Rain Seepage–Another Source of Wood Decay

Build Green: Wood Can Last for Centuries by Carol Clausen and Sam Glass tells about how rain seepage can cause wood decay. Decay frequently occurs in joints, where boards or beams are joined together, while the rest of the structure remains sound. One reason is that water gets trapped in the joints. Another reason is that the ends of the boards or beams absorb water much more rapidly than the sides do. That is because of the arrangement of the wood cells. Just as these cells conduct water up the stem of the living tree, they similarly conduct water lengthwise in boards or timbers cut from the tree stems. Each of the many thousands of cells that are exposed at the cut ends of boards behave like a soda straw. Water moves more quickly through the length of each cell than it does through the thick cell walls. So, water is absorbed rapidly from the ends of a cut board, but water is absorbed more slowly through the sides of the board.

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Joints that trap water and dry slowly are prone to decay (Photo by Lonnie Houghton).

In thin wood materials such as siding or fascia boards at the edges of roofs, water is absorbed primarily through the ends. In larger beams or timbers, water is absorbed in two ways: through the ends and through checks or cracks that occur naturally in the upper surface as wood weathers. Water collects in the checks during each rain, swelling the wood, which in turn closes the checks and hinders drying. Similarly, exposed beams comprised of several layers of smaller timbers nailed together may be wetted by water that gets trapped between each layer. Trapped moisture dries slowly and contributes to a decay-hazard situation. Large, load-bearing timbers that are exposed to weather should be preservative-treated. Additionally, their top surfaces should be flashed to prevent water from entering through checks.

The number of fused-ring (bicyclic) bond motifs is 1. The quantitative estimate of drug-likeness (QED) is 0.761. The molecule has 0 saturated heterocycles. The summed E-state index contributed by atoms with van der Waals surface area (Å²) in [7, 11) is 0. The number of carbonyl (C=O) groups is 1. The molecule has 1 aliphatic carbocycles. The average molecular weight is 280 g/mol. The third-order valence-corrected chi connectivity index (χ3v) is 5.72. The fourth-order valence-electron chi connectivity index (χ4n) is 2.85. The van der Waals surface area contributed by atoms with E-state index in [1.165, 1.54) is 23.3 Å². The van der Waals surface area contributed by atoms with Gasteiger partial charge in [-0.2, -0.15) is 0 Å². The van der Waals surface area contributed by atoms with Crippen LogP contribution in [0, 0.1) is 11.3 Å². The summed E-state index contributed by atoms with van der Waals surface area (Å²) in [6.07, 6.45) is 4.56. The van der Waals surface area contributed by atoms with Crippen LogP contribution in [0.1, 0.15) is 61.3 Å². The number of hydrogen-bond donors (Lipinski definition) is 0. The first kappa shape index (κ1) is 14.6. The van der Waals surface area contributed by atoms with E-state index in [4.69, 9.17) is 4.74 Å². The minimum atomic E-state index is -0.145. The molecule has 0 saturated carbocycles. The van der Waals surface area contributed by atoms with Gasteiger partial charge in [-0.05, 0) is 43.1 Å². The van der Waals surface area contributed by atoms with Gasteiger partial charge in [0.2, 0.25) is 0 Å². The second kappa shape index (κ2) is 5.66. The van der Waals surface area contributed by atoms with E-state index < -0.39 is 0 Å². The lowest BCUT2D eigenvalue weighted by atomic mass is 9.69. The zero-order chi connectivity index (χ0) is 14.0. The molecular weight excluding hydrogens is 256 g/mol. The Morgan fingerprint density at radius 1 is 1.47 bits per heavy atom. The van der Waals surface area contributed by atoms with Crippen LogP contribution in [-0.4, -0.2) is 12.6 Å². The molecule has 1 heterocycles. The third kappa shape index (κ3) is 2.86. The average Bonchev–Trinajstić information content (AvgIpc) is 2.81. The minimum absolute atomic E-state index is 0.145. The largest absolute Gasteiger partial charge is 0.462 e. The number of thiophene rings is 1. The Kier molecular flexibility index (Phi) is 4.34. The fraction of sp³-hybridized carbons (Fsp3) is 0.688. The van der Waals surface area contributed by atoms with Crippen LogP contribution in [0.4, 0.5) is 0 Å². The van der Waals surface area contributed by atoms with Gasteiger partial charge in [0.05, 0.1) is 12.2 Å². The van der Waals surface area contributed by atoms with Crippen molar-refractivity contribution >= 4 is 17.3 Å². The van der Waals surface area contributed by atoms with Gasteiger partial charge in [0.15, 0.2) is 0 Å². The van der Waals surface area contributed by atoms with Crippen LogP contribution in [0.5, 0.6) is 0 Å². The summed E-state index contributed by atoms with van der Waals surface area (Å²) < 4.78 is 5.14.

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Water running around roof edges and onto wood below can get trapped in joints and is absorbed rapidly at cut ends of wood trim and beams. Paint failure and decay begins at these points.

Preventing absorption of water at the ends of solid wood siding and entry of water around window and door openings is most important in high-decay hazard zones, especially where storms come predominantly from one direction. Butting siding against vertical trim provides maximum opportunity for rain seepage into the siding. Capping or sealing the ends of wood siding provides excellent protection against end-grain absorption. When siding is being replaced, a thorough building inspection for hidden water damage and decay is possible. Re-siding provides an opportunity to replace faulty window flashings and to install kick-out flashings and building wrap. These are all techniques that the homeowner or your contractor can easily apply.

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Improper installation of flashing, sheathing, and trim can lead to absorption of water by building materials and hidden decay inside the wall cavity of the structure (Photo by Carol Clausen, FPL).